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  • Science budget 'too low for Bangladesh's development'


[DHAKA] Academics and researchers in Bangladesh have expressed concern over the level of science funding in the 2005-2006 national budget, announced on 9 June.

Although the 2.26 billion taka (US$36 million) allocation is a 40 per cent increase on last year's, it is too little to allow Bangladesh to meet its development goals, they say.

The information technology and education sectors will receive the largest share of the budget — nearly US$1.5 billion.

"We can't emerge as a developed nation without scientific research, and the government has to understand this," says Muhammed Ibrahim, founder and director of the Centre for Mass Education in Science, a grassroots non-governmental organisation that promotes science.

Jamilur Reza Chowdhury, vice-chancellor of the private BRAC University in Dhaka, says the budget "reflects the government's negligence towards science".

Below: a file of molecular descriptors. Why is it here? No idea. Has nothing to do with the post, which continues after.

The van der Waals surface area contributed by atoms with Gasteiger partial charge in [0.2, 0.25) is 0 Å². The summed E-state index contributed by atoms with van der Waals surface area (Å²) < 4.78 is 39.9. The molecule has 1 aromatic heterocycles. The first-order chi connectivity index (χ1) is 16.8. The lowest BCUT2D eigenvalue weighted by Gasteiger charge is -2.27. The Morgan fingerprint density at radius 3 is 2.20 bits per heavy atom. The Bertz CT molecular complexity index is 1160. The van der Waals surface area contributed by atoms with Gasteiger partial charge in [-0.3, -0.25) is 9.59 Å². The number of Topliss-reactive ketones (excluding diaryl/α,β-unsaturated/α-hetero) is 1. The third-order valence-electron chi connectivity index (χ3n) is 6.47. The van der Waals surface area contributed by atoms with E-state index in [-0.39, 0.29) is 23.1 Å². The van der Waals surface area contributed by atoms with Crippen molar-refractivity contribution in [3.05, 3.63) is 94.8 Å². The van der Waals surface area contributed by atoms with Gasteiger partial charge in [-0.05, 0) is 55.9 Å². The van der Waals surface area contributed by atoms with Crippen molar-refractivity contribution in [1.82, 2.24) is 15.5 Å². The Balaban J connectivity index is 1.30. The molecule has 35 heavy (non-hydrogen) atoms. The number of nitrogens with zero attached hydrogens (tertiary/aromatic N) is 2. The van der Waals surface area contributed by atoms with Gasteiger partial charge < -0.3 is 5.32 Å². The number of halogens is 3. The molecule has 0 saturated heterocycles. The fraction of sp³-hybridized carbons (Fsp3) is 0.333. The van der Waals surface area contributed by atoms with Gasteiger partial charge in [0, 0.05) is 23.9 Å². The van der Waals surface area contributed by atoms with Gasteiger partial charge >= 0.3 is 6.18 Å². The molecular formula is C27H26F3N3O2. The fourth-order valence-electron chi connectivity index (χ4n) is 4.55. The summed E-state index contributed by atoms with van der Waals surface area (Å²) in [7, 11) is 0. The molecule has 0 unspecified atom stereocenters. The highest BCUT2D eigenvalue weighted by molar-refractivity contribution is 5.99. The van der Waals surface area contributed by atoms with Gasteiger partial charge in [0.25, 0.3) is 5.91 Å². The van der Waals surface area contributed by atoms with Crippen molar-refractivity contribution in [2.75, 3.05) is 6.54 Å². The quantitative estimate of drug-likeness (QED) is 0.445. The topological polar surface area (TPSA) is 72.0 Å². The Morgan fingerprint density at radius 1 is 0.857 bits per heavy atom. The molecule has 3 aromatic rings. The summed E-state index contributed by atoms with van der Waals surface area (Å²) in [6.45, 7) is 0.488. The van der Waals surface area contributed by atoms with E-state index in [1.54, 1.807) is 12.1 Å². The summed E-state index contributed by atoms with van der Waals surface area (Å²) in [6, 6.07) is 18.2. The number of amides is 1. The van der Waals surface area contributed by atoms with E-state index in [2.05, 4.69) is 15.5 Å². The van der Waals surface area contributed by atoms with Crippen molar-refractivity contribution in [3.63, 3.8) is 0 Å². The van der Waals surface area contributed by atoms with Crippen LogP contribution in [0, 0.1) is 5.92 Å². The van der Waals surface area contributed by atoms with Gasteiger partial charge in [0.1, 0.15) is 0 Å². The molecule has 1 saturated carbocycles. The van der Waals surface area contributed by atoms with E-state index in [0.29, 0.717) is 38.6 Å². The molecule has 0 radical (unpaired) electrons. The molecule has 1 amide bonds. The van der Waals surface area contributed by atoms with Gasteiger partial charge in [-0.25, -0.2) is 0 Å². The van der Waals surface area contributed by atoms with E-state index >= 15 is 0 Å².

An official at the Ministry of Science and Information Communication Technology told SciDev.Net that this year's science budget is likely to be used to fund research on pesticide residues, oceanography and nuclear medicine, which involves using radioactive molecules to diagnose and treat diseases.

The ministry will also introduce several initiatives to boost information and communication technology (ICT) capacity in Bangladesh, including a one-year higher education course and an internship programme for recent ICT graduates. A high-tech IT park is also planned.

Three polytechnic institutes will be set up for girls to enhance their participation in the technical sector, added the official.

Also in this year's budget, the government announced a 10 per cent tax on income generated by the software sector, which has been tax-free since 2002.

Leaders of the software industry have urged the government, which has declared ICTs to be a key sector in national development, to withdraw the tax.

"The decision is going to affect adversely the growth of the software industry in Bangladesh which is still at an early stage," says Sarwar Alam, president of the Bangladesh Association of Software and Information Services.

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